Conspicuous Conservation

If I Told You I Didn’t Care What Others Thought, I’d Be Lying

“In order to gain and hold the esteem of man it is not sufficient merely to possess wealth or power. The wealth or power must be put in evidence, for esteem is awarded only on evidence.” – Veblen

The above quote is sad, but true. You may be an extremely wealthy or powerful individual, but another must see it to believe it; you must don something signaling this worth if you want it to be known. Building off Rebeca Arbona’s recent blog post, Branding Is Tribal, I’ve come to recognize that I make purchases to badge myself or become a member of different “tribes.” I buy organic food and designer watches and you can most often find me carrying a branded coffee drink while I’m out and about. These purchases make me feel a certain way and badge me to different groups; ones that I like for others to know I’m a part of (what an unattractive statement to make!).

And this is exactly how badging is achieved; through conspicuous consumption. Not only must you make the purchase, but you must make your consumption obvious (remember, you can’t badge yourself; esteem is determined by others).

However, these conspicuous, often extravagant, purchases aren’t always the most environmentally friendly and we are moving towards a more environmentally conscious society. Personally speaking, I wouldn’t feel comfortable owning the type of gas-guzzling vehicle I once longed for. I don’t like the badge I’d be given, especially by those who are more “green.” Today, more than ever, Americans are conscious of our impact on the world around us and are making significant strides to preserve our environment and ensure a hopeful future for generations to come. Or are we? Would we make the same green decisions if no one were around to see us choose to do so?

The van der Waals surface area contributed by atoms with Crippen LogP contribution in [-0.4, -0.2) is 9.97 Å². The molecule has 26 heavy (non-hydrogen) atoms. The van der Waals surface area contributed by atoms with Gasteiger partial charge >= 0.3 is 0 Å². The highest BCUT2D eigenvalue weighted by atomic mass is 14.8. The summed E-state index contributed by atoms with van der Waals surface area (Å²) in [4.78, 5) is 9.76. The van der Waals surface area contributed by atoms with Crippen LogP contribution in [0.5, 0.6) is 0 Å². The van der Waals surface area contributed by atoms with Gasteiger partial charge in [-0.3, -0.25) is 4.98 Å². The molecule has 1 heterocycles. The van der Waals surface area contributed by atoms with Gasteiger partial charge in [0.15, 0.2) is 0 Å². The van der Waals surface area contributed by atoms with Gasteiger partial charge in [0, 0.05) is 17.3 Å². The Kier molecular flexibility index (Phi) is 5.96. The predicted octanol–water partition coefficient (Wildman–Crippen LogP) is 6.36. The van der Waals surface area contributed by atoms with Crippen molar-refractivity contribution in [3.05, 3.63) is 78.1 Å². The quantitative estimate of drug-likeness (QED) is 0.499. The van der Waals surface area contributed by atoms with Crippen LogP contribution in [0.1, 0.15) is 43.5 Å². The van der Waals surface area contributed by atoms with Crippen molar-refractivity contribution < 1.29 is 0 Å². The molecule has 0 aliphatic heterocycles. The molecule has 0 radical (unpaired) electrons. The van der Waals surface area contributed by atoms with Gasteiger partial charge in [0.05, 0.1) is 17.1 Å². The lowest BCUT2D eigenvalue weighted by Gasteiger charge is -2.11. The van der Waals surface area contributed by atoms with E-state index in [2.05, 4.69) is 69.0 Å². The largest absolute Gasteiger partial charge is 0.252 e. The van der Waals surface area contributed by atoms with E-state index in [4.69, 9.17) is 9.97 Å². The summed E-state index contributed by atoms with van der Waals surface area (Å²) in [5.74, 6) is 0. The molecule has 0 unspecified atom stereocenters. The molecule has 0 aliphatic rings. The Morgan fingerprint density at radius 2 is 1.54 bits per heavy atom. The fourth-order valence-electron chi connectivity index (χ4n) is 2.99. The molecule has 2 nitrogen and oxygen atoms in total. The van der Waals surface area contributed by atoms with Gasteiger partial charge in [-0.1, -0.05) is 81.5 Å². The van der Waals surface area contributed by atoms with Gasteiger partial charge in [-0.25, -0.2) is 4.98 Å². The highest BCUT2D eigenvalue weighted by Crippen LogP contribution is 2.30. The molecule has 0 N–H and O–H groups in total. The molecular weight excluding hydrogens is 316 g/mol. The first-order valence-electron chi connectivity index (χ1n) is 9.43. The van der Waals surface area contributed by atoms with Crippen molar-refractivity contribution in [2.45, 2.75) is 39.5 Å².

Paper, Plastic Or Your Own Bag?

While social status is most definitely still achieved through conspicuous consumption, a recent study by Steven and Alison Sexton at Berkeley showed that, “evolving social norms suggest esteem can be attained through the demonstration of certain kinds of austerity- specifically austerity that minimizes the environmental impact of consumption” (Conspicuous Conservation). Through this shift in behavior and a movement towards minimalism, we’ve begun anti-badging ourselves. Now, instead of buying goods that help us achieve status because they’re luxuries, we’re buying goods that help us achieve status because they show that we’re environmentally aware.

All The Right And Wrong Reasons

You can now achieve regard through obvious conservation efforts, including buying hybrid cars, installing solar panels on your home, bringing re-usable bags for your groceries, etc. Consumers are going to great lengths to display environmental friendliness and, while labeled as conservationist, these behaviors are no less costly. The article cited above even shows that consumers will install solar panels on the shaded side of their home if it is more visible from the street. That’s not to say that it’s quite as simple and cynical as that. Conservation is a laudable goal and people do it for the good of the planet. But on a deeper level they are also doing it for the way it makes them feel about themselves. If your product isn’t a commodity, the probability that it’s being purchased with the intent for others to see it is high, though it can be very hard for consumers to tell you so directly, in most research settings. Your branded product is a badge, or maybe an anti-badge. When they buy it, your consumers are fulfilling the need to communicate who they are to those around them. Your brand serves as a conduit for consumers to express themselves.

As our society continues evolving, I’m anxious to witness more behavior shifts as social norms metamorphose. What will our future concerns be and how will our purchasing behavior adapt?

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